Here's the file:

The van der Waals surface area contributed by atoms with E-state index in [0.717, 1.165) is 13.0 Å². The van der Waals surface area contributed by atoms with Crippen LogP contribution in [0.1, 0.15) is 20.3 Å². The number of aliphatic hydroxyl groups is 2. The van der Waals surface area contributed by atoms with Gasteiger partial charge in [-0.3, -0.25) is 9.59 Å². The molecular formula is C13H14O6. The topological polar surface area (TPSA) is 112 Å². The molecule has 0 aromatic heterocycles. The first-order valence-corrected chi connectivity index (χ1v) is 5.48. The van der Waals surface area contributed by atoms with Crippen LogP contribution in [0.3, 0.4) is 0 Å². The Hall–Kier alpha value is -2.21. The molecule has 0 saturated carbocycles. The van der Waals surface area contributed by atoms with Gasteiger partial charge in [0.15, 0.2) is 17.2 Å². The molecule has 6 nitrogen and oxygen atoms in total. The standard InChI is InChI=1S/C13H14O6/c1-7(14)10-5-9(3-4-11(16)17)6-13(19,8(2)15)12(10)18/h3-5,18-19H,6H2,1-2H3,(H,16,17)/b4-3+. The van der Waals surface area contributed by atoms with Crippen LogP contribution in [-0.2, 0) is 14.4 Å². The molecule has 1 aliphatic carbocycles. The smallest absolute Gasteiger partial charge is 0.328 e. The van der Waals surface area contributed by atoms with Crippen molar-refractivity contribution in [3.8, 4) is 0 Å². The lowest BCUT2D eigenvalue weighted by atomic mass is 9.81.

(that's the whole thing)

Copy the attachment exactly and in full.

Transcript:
The van der Waals surface area contributed by atoms with E-state index in [0.717, 1.165) is 13.0 Å². The van der Waals surface area contributed by atoms with Crippen LogP contribution in [0.1, 0.15) is 20.3 Å². The number of aliphatic hydroxyl groups is 2. The van der Waals surface area contributed by atoms with Gasteiger partial charge in [-0.3, -0.25) is 9.59 Å². The molecular formula is C13H14O6. The topological polar surface area (TPSA) is 112 Å². The molecule has 0 aromatic heterocycles. The first-order valence-corrected chi connectivity index (χ1v) is 5.48. The van der Waals surface area contributed by atoms with Crippen LogP contribution in [0.3, 0.4) is 0 Å². The Hall–Kier alpha value is -2.21. The molecule has 0 saturated carbocycles. The van der Waals surface area contributed by atoms with Gasteiger partial charge in [0.15, 0.2) is 17.2 Å². The molecule has 6 nitrogen and oxygen atoms in total. The standard InChI is InChI=1S/C13H14O6/c1-7(14)10-5-9(3-4-11(16)17)6-13(19,8(2)15)12(10)18/h3-5,18-19H,6H2,1-2H3,(H,16,17)/b4-3+. The van der Waals surface area contributed by atoms with Crippen LogP contribution in [-0.2, 0) is 14.4 Å². The molecule has 1 aliphatic carbocycles. The smallest absolute Gasteiger partial charge is 0.328 e. The van der Waals surface area contributed by atoms with Crippen molar-refractivity contribution in [3.8, 4) is 0 Å². The lowest BCUT2D eigenvalue weighted by atomic mass is 9.81.